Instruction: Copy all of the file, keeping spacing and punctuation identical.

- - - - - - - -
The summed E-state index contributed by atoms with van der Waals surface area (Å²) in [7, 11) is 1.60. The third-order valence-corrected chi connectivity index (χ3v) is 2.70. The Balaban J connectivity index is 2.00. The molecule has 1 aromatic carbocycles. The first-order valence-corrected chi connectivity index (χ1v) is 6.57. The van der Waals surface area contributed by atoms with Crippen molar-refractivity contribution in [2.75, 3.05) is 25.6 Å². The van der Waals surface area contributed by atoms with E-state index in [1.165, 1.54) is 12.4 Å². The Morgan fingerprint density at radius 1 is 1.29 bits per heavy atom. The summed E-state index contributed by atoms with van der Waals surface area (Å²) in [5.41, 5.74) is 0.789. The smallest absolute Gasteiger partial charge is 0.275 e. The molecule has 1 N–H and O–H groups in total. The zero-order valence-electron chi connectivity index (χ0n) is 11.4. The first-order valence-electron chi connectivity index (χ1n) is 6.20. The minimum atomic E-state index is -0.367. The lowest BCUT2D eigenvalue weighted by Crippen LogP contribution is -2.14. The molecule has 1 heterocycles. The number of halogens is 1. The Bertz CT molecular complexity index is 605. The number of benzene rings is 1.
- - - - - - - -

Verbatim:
The summed E-state index contributed by atoms with van der Waals surface area (Å²) in [7, 11) is 1.60. The third-order valence-corrected chi connectivity index (χ3v) is 2.70. The Balaban J connectivity index is 2.00. The molecule has 1 aromatic carbocycles. The first-order valence-corrected chi connectivity index (χ1v) is 6.57. The van der Waals surface area contributed by atoms with Crippen molar-refractivity contribution in [2.75, 3.05) is 25.6 Å². The van der Waals surface area contributed by atoms with E-state index in [1.165, 1.54) is 12.4 Å². The Morgan fingerprint density at radius 1 is 1.29 bits per heavy atom. The summed E-state index contributed by atoms with van der Waals surface area (Å²) in [5.41, 5.74) is 0.789. The smallest absolute Gasteiger partial charge is 0.275 e. The molecule has 1 N–H and O–H groups in total. The zero-order valence-electron chi connectivity index (χ0n) is 11.4. The first-order valence-electron chi connectivity index (χ1n) is 6.20. The minimum atomic E-state index is -0.367. The lowest BCUT2D eigenvalue weighted by Crippen LogP contribution is -2.14. The molecule has 1 heterocycles. The number of halogens is 1. The Bertz CT molecular complexity index is 605. The number of benzene rings is 1.